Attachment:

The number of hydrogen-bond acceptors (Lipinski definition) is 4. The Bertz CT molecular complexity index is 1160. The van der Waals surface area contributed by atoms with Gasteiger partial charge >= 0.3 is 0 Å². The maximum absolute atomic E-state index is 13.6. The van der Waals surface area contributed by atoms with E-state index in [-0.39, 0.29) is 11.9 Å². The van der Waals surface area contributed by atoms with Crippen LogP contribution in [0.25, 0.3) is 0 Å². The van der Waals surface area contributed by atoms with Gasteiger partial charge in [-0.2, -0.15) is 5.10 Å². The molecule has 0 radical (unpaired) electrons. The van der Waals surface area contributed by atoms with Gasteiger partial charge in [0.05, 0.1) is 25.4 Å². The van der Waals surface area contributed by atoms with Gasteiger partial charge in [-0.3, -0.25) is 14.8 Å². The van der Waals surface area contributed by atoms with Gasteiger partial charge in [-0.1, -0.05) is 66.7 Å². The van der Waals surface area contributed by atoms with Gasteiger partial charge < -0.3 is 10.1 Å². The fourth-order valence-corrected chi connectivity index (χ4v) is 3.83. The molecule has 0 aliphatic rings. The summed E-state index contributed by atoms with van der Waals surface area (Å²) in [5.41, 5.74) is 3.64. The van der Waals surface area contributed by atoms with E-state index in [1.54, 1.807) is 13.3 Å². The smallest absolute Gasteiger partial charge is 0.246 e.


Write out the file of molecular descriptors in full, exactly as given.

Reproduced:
The number of hydrogen-bond acceptors (Lipinski definition) is 4. The Bertz CT molecular complexity index is 1160. The van der Waals surface area contributed by atoms with Gasteiger partial charge >= 0.3 is 0 Å². The maximum absolute atomic E-state index is 13.6. The van der Waals surface area contributed by atoms with E-state index in [-0.39, 0.29) is 11.9 Å². The van der Waals surface area contributed by atoms with Crippen LogP contribution in [0.25, 0.3) is 0 Å². The van der Waals surface area contributed by atoms with Gasteiger partial charge in [-0.2, -0.15) is 5.10 Å². The molecule has 0 radical (unpaired) electrons. The van der Waals surface area contributed by atoms with Gasteiger partial charge in [0.05, 0.1) is 25.4 Å². The van der Waals surface area contributed by atoms with Gasteiger partial charge in [-0.3, -0.25) is 14.8 Å². The van der Waals surface area contributed by atoms with Gasteiger partial charge in [-0.1, -0.05) is 66.7 Å². The van der Waals surface area contributed by atoms with Gasteiger partial charge < -0.3 is 10.1 Å². The fourth-order valence-corrected chi connectivity index (χ4v) is 3.83. The molecule has 0 aliphatic rings. The summed E-state index contributed by atoms with van der Waals surface area (Å²) in [5.41, 5.74) is 3.64. The van der Waals surface area contributed by atoms with E-state index in [1.54, 1.807) is 13.3 Å². The smallest absolute Gasteiger partial charge is 0.246 e.